Yep. And that is why there was no chance they were getting Torres for him in a trade. Only Hahn signs or trades for guys who are not fully healthy. To expect much of Crochet this year is not realistic, aside from toward the end. They are surely going to be very careful with him the way they were with Kopech.

I love his future after 2023 though, and would not look to trade him at all. I hope he works his way back to being a starter. Not a ton of guys have his blow-me-away stuff, if he can ever find his form from when he first came up. Not quite as tall but reminds me a bit of Big Unit.


Do you (or anyone else) know the likelihood of Crochet looking like his old self at 14 or 15 or 17 months out? How many guys are back to pitching but not back to being themselves in those first few months? How many don’t miss a beat?

Mentally, I’m counting on Crochet as just a guy in the pen in the second half. Anything better will be gravy as far as I’m concerned. But is there ample history that suggests I’m underselling his potential contributions?


Generally relievers get the green light to return to regular duties much sooner than starters. Building back up the stamina, arm/elbow and otherwise, to start takes months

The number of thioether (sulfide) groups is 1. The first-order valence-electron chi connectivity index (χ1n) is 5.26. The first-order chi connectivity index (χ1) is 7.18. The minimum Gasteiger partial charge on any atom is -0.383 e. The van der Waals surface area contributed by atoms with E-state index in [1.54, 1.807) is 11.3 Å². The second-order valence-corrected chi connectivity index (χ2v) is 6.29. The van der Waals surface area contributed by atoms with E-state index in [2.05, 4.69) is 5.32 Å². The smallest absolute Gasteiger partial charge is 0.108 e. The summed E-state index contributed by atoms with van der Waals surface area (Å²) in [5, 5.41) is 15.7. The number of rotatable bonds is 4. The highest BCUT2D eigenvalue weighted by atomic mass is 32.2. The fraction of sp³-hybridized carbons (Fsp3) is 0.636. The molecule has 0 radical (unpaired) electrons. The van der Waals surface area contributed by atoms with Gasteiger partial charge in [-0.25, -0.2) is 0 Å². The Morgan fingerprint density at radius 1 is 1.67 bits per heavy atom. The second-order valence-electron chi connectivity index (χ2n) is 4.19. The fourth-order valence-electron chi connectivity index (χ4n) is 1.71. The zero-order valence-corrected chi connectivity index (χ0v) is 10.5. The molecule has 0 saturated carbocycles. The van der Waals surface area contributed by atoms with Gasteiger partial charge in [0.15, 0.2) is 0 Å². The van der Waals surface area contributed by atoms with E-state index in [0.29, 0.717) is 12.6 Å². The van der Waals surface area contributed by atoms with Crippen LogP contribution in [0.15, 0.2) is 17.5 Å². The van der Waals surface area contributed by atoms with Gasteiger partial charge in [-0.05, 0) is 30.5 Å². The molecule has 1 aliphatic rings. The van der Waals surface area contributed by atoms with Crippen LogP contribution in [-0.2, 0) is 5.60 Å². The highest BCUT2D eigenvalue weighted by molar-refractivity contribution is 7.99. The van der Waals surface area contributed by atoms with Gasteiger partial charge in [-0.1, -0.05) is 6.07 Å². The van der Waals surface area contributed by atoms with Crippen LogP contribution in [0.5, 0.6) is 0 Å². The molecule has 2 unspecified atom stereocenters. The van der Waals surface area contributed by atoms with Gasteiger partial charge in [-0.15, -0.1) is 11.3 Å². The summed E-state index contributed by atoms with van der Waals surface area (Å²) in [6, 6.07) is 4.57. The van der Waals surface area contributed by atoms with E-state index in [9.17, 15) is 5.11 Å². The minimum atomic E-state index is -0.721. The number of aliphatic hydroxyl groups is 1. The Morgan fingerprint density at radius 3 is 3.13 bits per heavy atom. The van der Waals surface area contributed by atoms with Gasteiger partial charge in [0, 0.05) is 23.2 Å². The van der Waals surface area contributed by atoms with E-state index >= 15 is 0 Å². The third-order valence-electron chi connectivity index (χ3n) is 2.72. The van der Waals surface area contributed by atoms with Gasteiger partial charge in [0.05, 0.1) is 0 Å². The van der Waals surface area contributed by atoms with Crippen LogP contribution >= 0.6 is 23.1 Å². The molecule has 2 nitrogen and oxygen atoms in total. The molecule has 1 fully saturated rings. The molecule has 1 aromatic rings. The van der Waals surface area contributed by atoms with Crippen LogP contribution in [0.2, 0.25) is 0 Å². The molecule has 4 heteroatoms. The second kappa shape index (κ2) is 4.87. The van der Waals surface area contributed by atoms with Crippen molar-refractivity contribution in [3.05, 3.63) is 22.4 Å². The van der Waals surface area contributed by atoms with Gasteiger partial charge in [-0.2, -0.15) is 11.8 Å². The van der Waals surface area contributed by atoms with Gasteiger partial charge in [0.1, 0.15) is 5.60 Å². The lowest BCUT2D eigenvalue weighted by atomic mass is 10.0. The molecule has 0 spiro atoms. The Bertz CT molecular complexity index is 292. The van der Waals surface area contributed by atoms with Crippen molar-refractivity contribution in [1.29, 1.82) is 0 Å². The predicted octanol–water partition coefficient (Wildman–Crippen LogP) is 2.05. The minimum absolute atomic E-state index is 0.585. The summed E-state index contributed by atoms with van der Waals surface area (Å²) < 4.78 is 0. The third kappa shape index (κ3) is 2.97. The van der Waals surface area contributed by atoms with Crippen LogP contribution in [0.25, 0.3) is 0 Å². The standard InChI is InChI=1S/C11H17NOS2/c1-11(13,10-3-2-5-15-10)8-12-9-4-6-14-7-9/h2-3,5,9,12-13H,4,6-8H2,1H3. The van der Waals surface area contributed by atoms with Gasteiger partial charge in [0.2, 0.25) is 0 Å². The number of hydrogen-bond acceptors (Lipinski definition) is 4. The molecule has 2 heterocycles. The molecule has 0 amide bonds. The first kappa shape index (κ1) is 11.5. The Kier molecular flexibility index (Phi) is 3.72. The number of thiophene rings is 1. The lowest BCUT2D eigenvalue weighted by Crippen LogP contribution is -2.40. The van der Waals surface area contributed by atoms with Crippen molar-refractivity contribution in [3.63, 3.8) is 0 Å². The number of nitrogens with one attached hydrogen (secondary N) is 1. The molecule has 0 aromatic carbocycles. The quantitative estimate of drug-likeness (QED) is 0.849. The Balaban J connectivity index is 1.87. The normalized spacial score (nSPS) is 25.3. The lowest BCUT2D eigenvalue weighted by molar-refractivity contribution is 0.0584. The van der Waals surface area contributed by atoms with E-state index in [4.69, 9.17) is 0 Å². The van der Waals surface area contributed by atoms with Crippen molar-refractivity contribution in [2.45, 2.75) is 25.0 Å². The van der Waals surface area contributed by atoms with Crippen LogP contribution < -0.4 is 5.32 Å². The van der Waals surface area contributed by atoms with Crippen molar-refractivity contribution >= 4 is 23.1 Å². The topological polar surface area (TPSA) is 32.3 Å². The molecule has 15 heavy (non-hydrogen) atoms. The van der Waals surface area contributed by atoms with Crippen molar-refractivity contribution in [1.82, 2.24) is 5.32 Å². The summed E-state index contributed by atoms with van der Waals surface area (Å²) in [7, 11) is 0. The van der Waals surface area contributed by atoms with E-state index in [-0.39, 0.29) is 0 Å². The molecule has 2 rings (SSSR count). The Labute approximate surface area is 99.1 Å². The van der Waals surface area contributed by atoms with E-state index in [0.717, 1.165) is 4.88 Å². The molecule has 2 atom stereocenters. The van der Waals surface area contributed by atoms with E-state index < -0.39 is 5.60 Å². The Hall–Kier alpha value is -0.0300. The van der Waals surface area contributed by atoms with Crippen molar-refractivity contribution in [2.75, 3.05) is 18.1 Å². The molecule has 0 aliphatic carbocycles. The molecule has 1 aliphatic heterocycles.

Family experience and watching others, is that the first few months back can be rocky with command mostly due to fatigue issues. Some days the arm feels great, sometimes a noodle.

Velo is a different story. Some have it at the 14 month mark, some have to ramp up to it. It seems like the fireballers that were in good shape have to ramp up, while others, who didn’t necessarily have the same pre surgery work ethic, get back to their former velo and sometimes surpass it, right from jump.

Junior went through labrum surgery and beat the odds and came back with 100% velo and needed TJ 2 years later.


Thanks for this. Labrum and Tommy John is a bitter pill. I hope he’s OK.


His elbow went in the middle of his Jr. Year at Westpoint, and there’s no such thing as redshirting at a military academy. The Reds team Dr. did his TJ after he graduated, with hopes he could latch on somewhere, he knew plenty of scouting directors. Unfortunately, timing put him in Afghanistan when he was fully recovered and when he came back he didn’t feel like riding buses in the minors starting at 24.

Health wise he’s great, now a major with 11 years in the army and doing really well for himself. Thanks for asking.